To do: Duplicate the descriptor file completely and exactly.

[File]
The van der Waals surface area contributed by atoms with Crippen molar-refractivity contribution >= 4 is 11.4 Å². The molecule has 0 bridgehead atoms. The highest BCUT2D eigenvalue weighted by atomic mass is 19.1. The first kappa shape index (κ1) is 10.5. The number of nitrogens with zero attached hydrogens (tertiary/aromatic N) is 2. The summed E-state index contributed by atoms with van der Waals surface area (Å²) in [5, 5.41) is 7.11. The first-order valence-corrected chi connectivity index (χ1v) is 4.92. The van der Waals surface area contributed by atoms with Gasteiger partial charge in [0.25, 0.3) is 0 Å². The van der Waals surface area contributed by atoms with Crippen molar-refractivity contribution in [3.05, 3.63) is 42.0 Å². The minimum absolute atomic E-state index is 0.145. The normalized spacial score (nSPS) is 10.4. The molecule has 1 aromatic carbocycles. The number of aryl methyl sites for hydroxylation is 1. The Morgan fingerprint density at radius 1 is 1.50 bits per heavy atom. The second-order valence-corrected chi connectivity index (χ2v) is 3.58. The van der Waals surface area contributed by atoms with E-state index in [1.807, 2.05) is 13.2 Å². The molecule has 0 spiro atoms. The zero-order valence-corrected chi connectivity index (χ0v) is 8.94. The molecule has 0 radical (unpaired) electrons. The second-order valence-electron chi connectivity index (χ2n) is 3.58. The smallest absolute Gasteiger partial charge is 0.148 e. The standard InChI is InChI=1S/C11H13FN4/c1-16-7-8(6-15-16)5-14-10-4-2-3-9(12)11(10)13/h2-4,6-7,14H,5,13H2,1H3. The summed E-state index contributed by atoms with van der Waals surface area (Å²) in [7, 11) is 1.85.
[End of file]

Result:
The van der Waals surface area contributed by atoms with Crippen molar-refractivity contribution >= 4 is 11.4 Å². The molecule has 0 bridgehead atoms. The highest BCUT2D eigenvalue weighted by atomic mass is 19.1. The first kappa shape index (κ1) is 10.5. The number of nitrogens with zero attached hydrogens (tertiary/aromatic N) is 2. The summed E-state index contributed by atoms with van der Waals surface area (Å²) in [5, 5.41) is 7.11. The first-order valence-corrected chi connectivity index (χ1v) is 4.92. The van der Waals surface area contributed by atoms with Gasteiger partial charge in [0.25, 0.3) is 0 Å². The van der Waals surface area contributed by atoms with Crippen molar-refractivity contribution in [3.05, 3.63) is 42.0 Å². The minimum absolute atomic E-state index is 0.145. The normalized spacial score (nSPS) is 10.4. The molecule has 1 aromatic carbocycles. The number of aryl methyl sites for hydroxylation is 1. The Morgan fingerprint density at radius 1 is 1.50 bits per heavy atom. The second-order valence-corrected chi connectivity index (χ2v) is 3.58. The van der Waals surface area contributed by atoms with E-state index in [1.807, 2.05) is 13.2 Å². The molecule has 0 spiro atoms. The zero-order valence-corrected chi connectivity index (χ0v) is 8.94. The molecule has 0 radical (unpaired) electrons. The second-order valence-electron chi connectivity index (χ2n) is 3.58. The smallest absolute Gasteiger partial charge is 0.148 e. The standard InChI is InChI=1S/C11H13FN4/c1-16-7-8(6-15-16)5-14-10-4-2-3-9(12)11(10)13/h2-4,6-7,14H,5,13H2,1H3. The summed E-state index contributed by atoms with van der Waals surface area (Å²) in [7, 11) is 1.85.